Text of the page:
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How To Make Spring Training Stats Meaningful
2004-03-31 10:33
by Jon Weisman
Note: The Dodger Thoughts blog has moved to the Los Angeles Times.

... in just five steps.

Step 1: Include walks in box scores and batting statistics distributed by Major League Baseball and The Associated Press.

Step 2: Record and circulate play-by-play logs of Spring Training games.

Step 3: Compute a value, based on regular season statistics from the previous season or from previous seasons, to each player in the major league camps. With Win Shares, EQA, OPS+ and ERA+, the foundation is already there. Put Barry Bonds at 100 and Garth Brooks at 0.

Step 4: Adjust every exhibition statistic according to these values.

Step 5: Circulate these adjusted Spring Training statistics, which, while not perfect, would account for the vast differences in the caliber of competition of any exhibition game.

This process is long overdue, yet seems within reach.

And thus, we could prove such critical facts as whether Jason Romano's eyebrow-raising spring was merely something to be tweezed.

Longtime and even shortime readers of this site know that I put little credence in exhibition stats and am much more likely to evaluate Romano based on his regular season numbers throughout his career, which are pitiful.

The interesting thing about Spring Training at the outset of the Moneyball era is that Spring Training produces performances that are probably best evaluated by observation, rather than statistics. Spring Training leads people to use statistics in a most unsystematic manner – because the statistics are fundamentally flawed.

The time has come to improve Spring Training statistics so that they can be used as a compliment to observation. (And again, Moneyball advocates don't seek to eliminate observation, but encourage us to question what we are observing and place those observations in a quantifiable context.)

Until the statistical powers that be decide that Spring Training is worth the effort, however, I'd rather use regular season statistics, adjusted for level of play, to determine who the best prospects are.

* * *

For what it's worth, by those criteria, Dodger general manager Paul DePodesta might have improved the team this week by acquiring Jason Grabowski for cash and Jayson Werth for a promising reliever who was nonetheless far down the depth chart, Jason Frasor.

2003 Minor-League EQA Adjusted for Major Leagues
Romano .227
Grabowski .247
Werth .257/.223 (two teams)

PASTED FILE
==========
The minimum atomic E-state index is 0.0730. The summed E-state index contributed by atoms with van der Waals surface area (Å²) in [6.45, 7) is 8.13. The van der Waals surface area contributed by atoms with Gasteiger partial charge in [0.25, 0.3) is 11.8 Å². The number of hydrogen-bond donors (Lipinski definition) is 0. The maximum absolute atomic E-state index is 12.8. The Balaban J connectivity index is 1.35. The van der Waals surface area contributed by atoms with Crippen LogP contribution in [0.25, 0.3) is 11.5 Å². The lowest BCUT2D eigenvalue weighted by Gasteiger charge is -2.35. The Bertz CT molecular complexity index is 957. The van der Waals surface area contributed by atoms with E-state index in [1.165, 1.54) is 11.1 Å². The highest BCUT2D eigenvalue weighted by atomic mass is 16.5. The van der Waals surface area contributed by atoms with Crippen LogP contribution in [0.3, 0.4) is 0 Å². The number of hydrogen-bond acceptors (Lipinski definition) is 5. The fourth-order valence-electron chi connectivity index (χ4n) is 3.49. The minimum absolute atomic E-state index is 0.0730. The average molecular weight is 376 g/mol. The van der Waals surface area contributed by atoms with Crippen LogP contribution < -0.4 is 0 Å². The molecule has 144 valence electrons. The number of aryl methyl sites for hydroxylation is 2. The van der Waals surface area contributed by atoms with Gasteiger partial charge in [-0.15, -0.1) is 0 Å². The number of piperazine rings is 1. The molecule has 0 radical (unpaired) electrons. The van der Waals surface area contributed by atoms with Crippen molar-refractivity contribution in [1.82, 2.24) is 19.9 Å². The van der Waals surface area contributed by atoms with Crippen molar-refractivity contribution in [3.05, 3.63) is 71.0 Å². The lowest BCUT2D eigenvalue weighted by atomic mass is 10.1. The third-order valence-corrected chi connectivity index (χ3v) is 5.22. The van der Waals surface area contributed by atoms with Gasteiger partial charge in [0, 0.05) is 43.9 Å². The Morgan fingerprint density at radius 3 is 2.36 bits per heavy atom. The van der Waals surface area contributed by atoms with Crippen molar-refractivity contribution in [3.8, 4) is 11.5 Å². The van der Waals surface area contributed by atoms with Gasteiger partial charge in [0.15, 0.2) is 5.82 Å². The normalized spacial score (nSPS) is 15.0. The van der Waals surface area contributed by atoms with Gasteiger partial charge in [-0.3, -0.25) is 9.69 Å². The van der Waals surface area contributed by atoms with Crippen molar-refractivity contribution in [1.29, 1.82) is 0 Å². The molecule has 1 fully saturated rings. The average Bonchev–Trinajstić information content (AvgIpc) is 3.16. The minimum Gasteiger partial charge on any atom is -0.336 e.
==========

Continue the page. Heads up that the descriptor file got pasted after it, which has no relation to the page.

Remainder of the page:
Grabowski is a better-looking player than Romano, and he bats left-handed. As much as Dodger manager Jim Tracy has tried to stiff-upper-lip that the team does not need a left-handed hitter on the bench, he's fooling no one. Too many rival pitchers weaken against left-handed hitters, no matter who they are – and you need that option to force opponents to work through their bullpens.

"When we talk about readily available substitute players, this is the kind of guy we're talking about," Baseball Prospectus said of Grabowski in its 2004 annual. "Grabowski's a major-league-quality player – maybe even good enough to be a regular under the right circumstances. He can hit for a little average, has some pop with the bat, and has pretty good plate discipline. There are worse players starting all over the place at 1B and corner OF spots in major league baseball, many of whom make a ton of money. When teams like the Devil Rays run Jason Tyner out to the field, the Grabowski family is fully justified in throwing socks at the television in anger."

Werth, a right-handed batter like Romano and 34 days older, is a slighter improvement based on the EQA numbers. But Werth has shown a little more power in the minor leagues –he has 53 home runs and 174 walks over the past three seasons (majors and minors combined), compared to Romano's 13 home runs and 77 walks.

Of course, is it Romano that Werth will replace?

Dodger Bench Candidates (Six Slots Available)
Dave Ross
Jolbert Cabrera/Alex Cora (one will start)
Olmedo Saenz
Jason Grabowski
Jayson Werth

Bubba Trammell
Jason Romano

Jose Hernandez
Koyie Hill
Joe Thurston

According to press reports, the top five are in. Thurston and Hill will go to Las Vegas, along with Hernandez if he is willing (though I wouldn't say for sure that Saenz has made the team until it's official.) I had really thought Hill would make the team, based on his being a left-handed hitting catcher on a team that was depending on both its top-two catchers for offense, but Grabowski and Werth both can be emergency catchers if needed.

Based on previous track record, Trammell should grab the 25th spot on the roster from Romano. The team truly needs all the power it can get, and Trammell has much more of it than Romano.

But it's been clear for a long time how much the Dodgers like Romano, whereas Trammell has been downgraded to the guy they took a flyer on.

What's it gonna be, Jim and Paul? Power or personality? (Or another trade?)

Is it possible that DePodesta already has the enhanced Spring Training stat formula I've advocated – but isn't telling anyone?

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